LAKE ISABELLA, Calif. – A forest fire in the southern Sierra Nevada grew to more than 8,100 acres on Wednesday, but a fierce air and ground attack helped slow its advance and put containment at 65 percent, fire officials said.
Fire commanders say aircraft will be important Thursday in keeping the fire from high-risk areas in the region 110 miles north of Los Angeles.
The nearly 13-square-mile fire has destroyed one home and threatens 250 more since breaking out Sunday in the Lower Kern River Canyon southwest of Lake Isabella. Portions of the communities of Bodfish and Havila are evacuated.
Full containment was expected on Sunday.
Light winds aided the firefighting effort Wednesday as bulldozers carved firebreaks and crews set backfires to help stop the fire's spread.
Hundreds of residents were forced to evacuate earlier this week when heavy winds kicked up, pushing the flames to the southeast and closer to homes.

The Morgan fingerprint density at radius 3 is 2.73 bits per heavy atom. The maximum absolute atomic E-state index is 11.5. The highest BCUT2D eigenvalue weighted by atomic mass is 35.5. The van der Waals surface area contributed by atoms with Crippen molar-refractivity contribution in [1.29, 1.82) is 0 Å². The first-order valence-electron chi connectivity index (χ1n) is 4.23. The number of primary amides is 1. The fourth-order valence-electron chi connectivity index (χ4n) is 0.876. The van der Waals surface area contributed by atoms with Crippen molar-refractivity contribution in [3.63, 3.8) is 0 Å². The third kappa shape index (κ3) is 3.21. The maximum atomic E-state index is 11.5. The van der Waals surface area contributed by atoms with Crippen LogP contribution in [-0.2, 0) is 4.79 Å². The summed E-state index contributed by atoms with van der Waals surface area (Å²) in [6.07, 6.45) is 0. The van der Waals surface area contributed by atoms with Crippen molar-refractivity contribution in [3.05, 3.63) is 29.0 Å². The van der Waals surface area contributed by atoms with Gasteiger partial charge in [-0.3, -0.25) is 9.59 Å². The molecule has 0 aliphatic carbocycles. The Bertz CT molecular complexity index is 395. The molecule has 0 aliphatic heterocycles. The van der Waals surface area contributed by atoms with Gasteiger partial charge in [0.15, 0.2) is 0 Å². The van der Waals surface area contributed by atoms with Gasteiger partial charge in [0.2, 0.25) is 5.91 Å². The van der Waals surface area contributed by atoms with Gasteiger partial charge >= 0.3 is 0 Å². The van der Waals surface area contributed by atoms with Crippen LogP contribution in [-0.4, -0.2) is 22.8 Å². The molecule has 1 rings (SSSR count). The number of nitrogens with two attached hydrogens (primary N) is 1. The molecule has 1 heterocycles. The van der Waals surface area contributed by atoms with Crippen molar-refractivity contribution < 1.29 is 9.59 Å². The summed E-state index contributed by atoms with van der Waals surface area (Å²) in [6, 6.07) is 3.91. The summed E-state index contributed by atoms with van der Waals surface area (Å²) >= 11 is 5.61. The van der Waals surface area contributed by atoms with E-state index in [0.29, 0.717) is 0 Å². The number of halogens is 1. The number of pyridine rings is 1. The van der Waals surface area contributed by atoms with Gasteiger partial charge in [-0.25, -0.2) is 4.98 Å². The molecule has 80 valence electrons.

About 200 homes lost electricity because of burned power poles, but crews were hoping to have service restored Thursday.
Gov. Arnold Schwarzenegger has declared a state of emergency in Kern County to free up state resources to battle the blaze. The Federal Emergency Management Agency also authorized the use of federal funds to help fight the blaze.
Authorities have said the fire was human-caused but have not determined whether it was an accident or intentional. Firefighting costs have reached $2.5 million.
In northwest Los Angeles County, firefighters made quick work of a pre-dawn 20-acre brush fire accidentally ignited by a vehicle along Interstate 5.
County fire Inspector Matt Levesque says 200 firefighters, three helicopters, a helitanker and two SuperScooper planes responded to the 5:07 a.m. Thursday fire.